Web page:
The Internet: A lifeboat for endangered languages?
Published 30 November 2011 – Updated 05 December 2011
Although the English language continues to dominate the Internet, the
rise of global economic powerhouses like China and Russia has seen a
surge in what used to be considered second-tier languages, a Brussels
conference heard last week. Meanwhile, the UN predicts that half of
the world’s 6,000 languages will become extinct by the end of the
Access full article here.
Early in November the WFD met in Ål, Norway. Their topic this year was “Sign Languages as Endangered Languages”. The conference pulled from many different professions (academics, language policy experts, representatives from deaf associations, and deaf community members) and brought to light many issues that affect sign languages worldwide. The link below will take you to their page where they have posted both a written and a signed summary.
View the summary here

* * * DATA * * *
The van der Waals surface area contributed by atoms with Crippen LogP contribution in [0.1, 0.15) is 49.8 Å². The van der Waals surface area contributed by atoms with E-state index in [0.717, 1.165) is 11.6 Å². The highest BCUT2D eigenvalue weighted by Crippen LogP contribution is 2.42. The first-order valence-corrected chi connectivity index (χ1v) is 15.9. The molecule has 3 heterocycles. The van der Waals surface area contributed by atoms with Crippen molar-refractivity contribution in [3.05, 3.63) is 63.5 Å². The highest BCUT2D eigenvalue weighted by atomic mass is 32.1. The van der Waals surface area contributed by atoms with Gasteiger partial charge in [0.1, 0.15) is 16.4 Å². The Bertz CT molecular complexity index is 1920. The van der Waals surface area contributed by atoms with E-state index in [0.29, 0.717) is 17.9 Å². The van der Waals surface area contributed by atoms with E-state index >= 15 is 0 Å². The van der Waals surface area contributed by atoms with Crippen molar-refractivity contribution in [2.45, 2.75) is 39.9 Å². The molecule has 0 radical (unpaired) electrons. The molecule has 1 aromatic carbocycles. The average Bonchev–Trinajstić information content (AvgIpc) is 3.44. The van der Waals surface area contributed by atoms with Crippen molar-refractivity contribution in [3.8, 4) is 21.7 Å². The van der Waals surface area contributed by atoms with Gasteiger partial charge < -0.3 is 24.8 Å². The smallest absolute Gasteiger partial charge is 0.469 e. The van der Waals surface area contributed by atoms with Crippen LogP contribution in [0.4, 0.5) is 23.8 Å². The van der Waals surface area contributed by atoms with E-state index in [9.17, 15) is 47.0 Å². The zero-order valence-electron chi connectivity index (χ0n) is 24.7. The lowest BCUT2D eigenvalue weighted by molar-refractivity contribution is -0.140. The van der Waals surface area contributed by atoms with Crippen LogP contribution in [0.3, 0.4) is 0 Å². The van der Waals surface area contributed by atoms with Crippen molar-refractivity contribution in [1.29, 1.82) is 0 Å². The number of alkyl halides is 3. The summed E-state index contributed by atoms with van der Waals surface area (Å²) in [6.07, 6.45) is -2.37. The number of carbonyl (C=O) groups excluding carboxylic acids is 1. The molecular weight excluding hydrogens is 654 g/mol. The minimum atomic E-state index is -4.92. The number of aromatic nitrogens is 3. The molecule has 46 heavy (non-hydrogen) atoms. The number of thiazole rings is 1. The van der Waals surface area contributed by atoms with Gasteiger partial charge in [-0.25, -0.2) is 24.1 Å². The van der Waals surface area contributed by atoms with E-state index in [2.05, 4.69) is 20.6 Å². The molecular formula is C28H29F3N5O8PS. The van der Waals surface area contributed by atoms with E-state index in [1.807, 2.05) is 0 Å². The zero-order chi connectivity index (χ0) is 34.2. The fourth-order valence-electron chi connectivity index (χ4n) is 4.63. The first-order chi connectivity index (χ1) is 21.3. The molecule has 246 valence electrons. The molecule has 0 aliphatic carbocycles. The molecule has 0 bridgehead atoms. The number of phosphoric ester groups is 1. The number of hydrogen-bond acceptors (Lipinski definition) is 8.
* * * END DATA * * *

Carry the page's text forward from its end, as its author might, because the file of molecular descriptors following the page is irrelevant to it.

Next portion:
It is widely recognized in the fields of linguistics and anthropology that one of the most important issues facing humankind today is the rate at which our languages are dying. If the present trend continues, during the 21st century more than half of the world’s 7000 languages could become extinct, and most of these will vanish without being adequately recorded. The Linguistic Society of America (LSA) and the National Science Foundation (NSF) have recognized the extreme urgency of documenting and describing endangered languages. With 2009 – 2011 support from the NSF’s Linguistics Division (BCS-0853665 and BCS-1027735), Documenting Endangered Languages (DEL) Program, this project aims to: describe the linguistic nature and underpinnings of PISL; bring together sign language linguists and members of the PISL signing community for the purpose of language documentation, description, and to draw attention to this important, yet often times overlooked part of American Indian cultural and linguistic heritage. The project also provided PISL Linguistic Documentation Workshops on the Northern Cheyenne reservation, August 11 – 15, 2010, in collaboration with stakeholders from American Indian communities and tribal colleges.